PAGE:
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Tag: Nasrudin

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May 24, 2013 Posted by tahir in Books

Last Chance on Scorpion Soup

Scorpion_Soup-01If you haven’t yet purchased your copy of the limited edition Scorpion Soup hardcover, now is the time to do so. I have uploaded it to Amazon, and the price will increase as of June 8th. This is your last chance to get it at its reduced price directly from my website.

I think I mentioned to you before the hardcover was released that I wanted to make it available to my readers at a discounted price before uploading it to Amazon. It’s been out for a few months now, and it’s time to shift the sales to Amazon.

Get your copy now.

Scorpion Soup is also available as an ebook:

Amazon.co.uk

Amazon.com

También está disponible en español: Sopa de escorpión

Amazon.co.uk

Amazon.com

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Q&A on The Caliph's House

2012-07-26 10.48.43I am occasionally interviewed via email or invited to participate in a Q&A for a course that is reading one of my books. I thought I’d share this one with you, which discuses The Caliph’s House:

1. Why did you choose to express your feelings through imagery, rather than express them directly? 

That’s a good question and one I have never been asked before. I wrote The Caliph’s House not long after 9/11, and I had that atrocity in my mind all the way through. It was really important to me to try and show Morocco from the inside out, and in a way that American people especially could receive. I wanted to show the kingdom in ways that were not merely descriptive, but touched the senses, as well as reaching an audience through anecdotes. It was difficult to do, but I am always so happy when people write to me saying that the book changed the way they regarded Morocco — ie as not “just another” Arab country.

2. Did you realise that the Arabic meaning of the characters’ names in the book correlate to their personalities, or is this coincidental?

Read more

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March 21, 2013 Posted by tahir in Books

Get Your Limited Edition Copy of Scorpion Soup

Scorpion Soup by Tahir ShahAs announced on my Facebook page yesterday, Scorpion Soup has now reached the UK warehouse, which means that all orders to the UK and to continental Europe will be available for shipping starting this afternoon.

There were some questions about shipping costs to continental Europe, and we’ve found a less expensive way to take care of this, so all book orders to continental Europe will pay the same as the UK orders. They will be sent via Royal Mail.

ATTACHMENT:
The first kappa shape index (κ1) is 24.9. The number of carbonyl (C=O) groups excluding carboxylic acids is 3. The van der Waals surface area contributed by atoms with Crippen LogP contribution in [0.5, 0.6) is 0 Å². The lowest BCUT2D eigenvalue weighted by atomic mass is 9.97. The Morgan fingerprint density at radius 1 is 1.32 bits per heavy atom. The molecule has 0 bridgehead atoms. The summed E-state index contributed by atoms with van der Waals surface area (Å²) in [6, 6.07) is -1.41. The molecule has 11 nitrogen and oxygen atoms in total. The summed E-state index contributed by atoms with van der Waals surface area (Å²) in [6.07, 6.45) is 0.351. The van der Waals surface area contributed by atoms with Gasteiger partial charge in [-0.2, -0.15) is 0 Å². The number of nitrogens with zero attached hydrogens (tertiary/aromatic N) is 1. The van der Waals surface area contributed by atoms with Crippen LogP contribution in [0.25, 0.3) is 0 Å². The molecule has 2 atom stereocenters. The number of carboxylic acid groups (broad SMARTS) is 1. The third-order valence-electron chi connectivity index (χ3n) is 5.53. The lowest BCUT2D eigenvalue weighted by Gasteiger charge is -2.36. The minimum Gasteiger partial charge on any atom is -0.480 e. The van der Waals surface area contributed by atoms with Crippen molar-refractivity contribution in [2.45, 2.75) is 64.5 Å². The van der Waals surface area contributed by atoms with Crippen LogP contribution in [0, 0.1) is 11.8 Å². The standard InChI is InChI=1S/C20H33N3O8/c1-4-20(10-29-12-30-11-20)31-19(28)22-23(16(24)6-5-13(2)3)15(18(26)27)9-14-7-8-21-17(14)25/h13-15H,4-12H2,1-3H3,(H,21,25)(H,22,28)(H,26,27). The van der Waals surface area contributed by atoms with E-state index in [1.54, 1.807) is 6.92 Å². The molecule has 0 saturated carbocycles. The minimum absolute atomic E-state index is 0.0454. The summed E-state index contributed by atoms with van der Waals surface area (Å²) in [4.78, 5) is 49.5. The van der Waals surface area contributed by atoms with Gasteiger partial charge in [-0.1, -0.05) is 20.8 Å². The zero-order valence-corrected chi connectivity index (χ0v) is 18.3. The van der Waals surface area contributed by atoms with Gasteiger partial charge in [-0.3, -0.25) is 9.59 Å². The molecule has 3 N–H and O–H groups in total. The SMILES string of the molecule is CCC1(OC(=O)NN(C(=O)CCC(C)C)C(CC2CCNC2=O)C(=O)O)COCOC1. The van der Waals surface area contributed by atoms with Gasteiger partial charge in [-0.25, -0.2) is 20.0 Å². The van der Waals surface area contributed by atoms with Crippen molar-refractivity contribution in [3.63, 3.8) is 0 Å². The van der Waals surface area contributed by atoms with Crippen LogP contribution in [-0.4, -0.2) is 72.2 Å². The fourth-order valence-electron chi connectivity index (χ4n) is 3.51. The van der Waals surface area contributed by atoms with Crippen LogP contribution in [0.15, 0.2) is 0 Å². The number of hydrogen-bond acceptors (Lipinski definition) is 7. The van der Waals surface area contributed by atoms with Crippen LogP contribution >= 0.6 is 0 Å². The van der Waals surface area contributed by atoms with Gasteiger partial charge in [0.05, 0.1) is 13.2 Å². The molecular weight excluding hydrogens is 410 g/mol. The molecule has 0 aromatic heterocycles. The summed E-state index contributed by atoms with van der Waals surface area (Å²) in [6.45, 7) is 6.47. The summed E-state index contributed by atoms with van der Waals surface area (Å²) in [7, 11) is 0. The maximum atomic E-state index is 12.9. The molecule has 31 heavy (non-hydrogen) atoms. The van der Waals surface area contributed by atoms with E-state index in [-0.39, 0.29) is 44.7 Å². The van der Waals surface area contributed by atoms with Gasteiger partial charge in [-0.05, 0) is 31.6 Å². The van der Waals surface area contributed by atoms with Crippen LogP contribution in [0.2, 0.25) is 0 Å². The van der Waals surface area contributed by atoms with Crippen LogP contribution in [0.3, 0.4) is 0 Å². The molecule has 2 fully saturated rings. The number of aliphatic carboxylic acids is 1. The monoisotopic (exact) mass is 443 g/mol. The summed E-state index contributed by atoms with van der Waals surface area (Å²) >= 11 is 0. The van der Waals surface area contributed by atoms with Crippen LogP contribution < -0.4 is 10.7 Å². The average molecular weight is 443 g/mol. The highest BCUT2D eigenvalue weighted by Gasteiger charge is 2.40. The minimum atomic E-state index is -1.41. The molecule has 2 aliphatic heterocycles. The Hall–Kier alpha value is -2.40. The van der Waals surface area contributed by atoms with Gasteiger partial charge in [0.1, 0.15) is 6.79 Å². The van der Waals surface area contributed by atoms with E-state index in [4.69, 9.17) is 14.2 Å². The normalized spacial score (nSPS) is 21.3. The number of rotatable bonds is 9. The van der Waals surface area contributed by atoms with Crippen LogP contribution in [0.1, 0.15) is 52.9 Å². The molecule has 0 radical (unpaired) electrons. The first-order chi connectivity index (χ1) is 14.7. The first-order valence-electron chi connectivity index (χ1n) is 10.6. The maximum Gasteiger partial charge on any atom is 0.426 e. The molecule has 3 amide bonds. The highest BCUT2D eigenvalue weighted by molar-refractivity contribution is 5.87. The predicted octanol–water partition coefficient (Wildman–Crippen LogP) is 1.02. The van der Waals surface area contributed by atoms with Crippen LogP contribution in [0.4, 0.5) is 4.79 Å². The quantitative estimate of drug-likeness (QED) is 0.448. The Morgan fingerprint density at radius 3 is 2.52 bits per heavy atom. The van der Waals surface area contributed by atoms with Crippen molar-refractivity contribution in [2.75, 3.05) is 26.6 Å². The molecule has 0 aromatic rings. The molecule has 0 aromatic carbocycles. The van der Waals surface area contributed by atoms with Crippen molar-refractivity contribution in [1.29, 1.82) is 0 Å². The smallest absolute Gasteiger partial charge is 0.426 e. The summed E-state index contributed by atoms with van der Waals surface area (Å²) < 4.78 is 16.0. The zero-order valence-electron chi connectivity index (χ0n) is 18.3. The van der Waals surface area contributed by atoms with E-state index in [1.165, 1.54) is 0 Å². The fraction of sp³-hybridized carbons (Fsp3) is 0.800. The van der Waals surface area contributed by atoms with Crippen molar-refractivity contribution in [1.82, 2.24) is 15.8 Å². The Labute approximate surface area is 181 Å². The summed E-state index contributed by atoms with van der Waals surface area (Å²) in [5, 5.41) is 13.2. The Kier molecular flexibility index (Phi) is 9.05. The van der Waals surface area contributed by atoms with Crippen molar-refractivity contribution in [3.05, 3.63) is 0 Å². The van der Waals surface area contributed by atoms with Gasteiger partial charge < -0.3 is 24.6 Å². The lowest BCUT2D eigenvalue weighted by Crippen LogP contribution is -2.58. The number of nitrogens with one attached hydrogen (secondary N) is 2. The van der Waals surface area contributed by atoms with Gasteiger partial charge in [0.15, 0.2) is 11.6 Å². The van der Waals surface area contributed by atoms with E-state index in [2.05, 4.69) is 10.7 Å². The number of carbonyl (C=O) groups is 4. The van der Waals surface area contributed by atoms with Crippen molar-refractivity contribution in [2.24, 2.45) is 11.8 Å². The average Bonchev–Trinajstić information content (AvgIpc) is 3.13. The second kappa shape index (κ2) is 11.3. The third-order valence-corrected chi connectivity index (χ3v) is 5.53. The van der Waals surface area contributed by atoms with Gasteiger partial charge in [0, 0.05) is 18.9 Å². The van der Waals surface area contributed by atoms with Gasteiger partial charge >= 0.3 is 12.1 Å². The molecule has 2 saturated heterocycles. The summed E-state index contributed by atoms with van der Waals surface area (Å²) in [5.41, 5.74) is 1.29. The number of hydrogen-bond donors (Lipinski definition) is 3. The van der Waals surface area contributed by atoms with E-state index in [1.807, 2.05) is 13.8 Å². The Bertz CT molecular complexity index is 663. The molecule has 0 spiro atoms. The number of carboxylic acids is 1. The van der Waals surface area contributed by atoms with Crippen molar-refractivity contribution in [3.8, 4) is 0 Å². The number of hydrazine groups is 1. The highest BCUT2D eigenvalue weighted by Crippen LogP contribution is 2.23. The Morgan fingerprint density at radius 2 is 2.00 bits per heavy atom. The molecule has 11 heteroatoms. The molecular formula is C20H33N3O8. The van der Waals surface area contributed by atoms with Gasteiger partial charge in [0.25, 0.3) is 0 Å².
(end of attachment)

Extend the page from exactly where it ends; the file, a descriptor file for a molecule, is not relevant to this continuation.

Order one copy of Scorpion Soup to the UK or to continental Europe using this link. Generally speaking, books will be shipped within 24 hours after an order is placed, for Monday-Friday orders.

Pre-orders for the US can be placed using this link. All orders will be uploaded to our fulfilment system as soon as they’re received by us. The books should reach the US warehouse this week or next, and books will ship out automatically as soon as they’re checked into the warehouse.

As I mentioned before, we’ve tried to keep the purchase price on this book as low as possible, which is why I’m only making them available for sale through my website for a limited time. Once they go online to other retailers, we’ll have to raise the price to cover commissions and fees.

At this point, there are links to purchase one copy or five copies. If you would like a different amount, please email secretum.mundi at gmail dot com, and someone can check on the cost of shipping for you.

Many, many thanks for reading! I hope you enjoy this book.

 

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Scorpion Soup: ebook available now!

scorpion_soup_EBOOKcover SMALLIf you’ve been following me on Facebook, you know that the ebook edition of Scorpion Soup was released earlier this week. It’s already received several reviews on Goodreads, as well as Amazon US and Amazon UK, and it’s been featured on at least one blog that I’ve seen so far.

Scorpion Soup has its own website, with a full list of the eighteen stories, a discussion of the  frame story, my take on storytelling, and some background information on the Blaeu maps, ten of which are included in the limited edition hardcover of Scorpion Soup.